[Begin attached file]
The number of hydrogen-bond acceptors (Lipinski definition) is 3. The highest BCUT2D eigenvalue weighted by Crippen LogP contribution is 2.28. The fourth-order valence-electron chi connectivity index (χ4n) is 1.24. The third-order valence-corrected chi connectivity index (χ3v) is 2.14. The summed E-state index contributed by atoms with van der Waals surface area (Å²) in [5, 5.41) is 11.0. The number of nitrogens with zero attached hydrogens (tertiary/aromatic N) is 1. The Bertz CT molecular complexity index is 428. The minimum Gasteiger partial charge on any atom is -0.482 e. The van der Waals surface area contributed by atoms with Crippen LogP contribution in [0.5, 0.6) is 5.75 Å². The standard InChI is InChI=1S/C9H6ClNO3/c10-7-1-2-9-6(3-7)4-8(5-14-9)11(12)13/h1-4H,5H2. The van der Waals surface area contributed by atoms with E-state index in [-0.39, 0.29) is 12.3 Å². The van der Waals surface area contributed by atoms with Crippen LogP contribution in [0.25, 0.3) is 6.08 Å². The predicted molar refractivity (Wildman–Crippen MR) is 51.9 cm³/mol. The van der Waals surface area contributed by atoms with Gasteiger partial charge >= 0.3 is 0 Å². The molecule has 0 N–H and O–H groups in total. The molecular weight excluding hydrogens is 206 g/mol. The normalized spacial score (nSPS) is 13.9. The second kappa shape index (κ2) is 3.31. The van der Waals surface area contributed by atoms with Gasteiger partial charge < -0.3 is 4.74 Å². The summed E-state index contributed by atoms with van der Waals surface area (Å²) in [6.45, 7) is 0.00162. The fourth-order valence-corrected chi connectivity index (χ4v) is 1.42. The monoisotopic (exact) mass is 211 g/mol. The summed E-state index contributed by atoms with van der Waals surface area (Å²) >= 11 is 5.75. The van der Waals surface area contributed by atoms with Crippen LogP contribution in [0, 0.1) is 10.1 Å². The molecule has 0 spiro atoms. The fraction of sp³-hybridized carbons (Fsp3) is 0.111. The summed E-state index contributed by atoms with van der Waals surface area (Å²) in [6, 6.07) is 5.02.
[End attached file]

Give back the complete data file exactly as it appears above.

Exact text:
The number of hydrogen-bond acceptors (Lipinski definition) is 3. The highest BCUT2D eigenvalue weighted by Crippen LogP contribution is 2.28. The fourth-order valence-electron chi connectivity index (χ4n) is 1.24. The third-order valence-corrected chi connectivity index (χ3v) is 2.14. The summed E-state index contributed by atoms with van der Waals surface area (Å²) in [5, 5.41) is 11.0. The number of nitrogens with zero attached hydrogens (tertiary/aromatic N) is 1. The Bertz CT molecular complexity index is 428. The minimum Gasteiger partial charge on any atom is -0.482 e. The van der Waals surface area contributed by atoms with Crippen LogP contribution in [0.5, 0.6) is 5.75 Å². The standard InChI is InChI=1S/C9H6ClNO3/c10-7-1-2-9-6(3-7)4-8(5-14-9)11(12)13/h1-4H,5H2. The van der Waals surface area contributed by atoms with E-state index in [-0.39, 0.29) is 12.3 Å². The van der Waals surface area contributed by atoms with Crippen LogP contribution in [0.25, 0.3) is 6.08 Å². The predicted molar refractivity (Wildman–Crippen MR) is 51.9 cm³/mol. The van der Waals surface area contributed by atoms with Gasteiger partial charge >= 0.3 is 0 Å². The molecule has 0 N–H and O–H groups in total. The molecular weight excluding hydrogens is 206 g/mol. The normalized spacial score (nSPS) is 13.9. The second kappa shape index (κ2) is 3.31. The van der Waals surface area contributed by atoms with Gasteiger partial charge < -0.3 is 4.74 Å². The summed E-state index contributed by atoms with van der Waals surface area (Å²) in [6.45, 7) is 0.00162. The fourth-order valence-corrected chi connectivity index (χ4v) is 1.42. The monoisotopic (exact) mass is 211 g/mol. The summed E-state index contributed by atoms with van der Waals surface area (Å²) >= 11 is 5.75. The van der Waals surface area contributed by atoms with Crippen LogP contribution in [0, 0.1) is 10.1 Å². The molecule has 0 spiro atoms. The fraction of sp³-hybridized carbons (Fsp3) is 0.111. The summed E-state index contributed by atoms with van der Waals surface area (Å²) in [6, 6.07) is 5.02.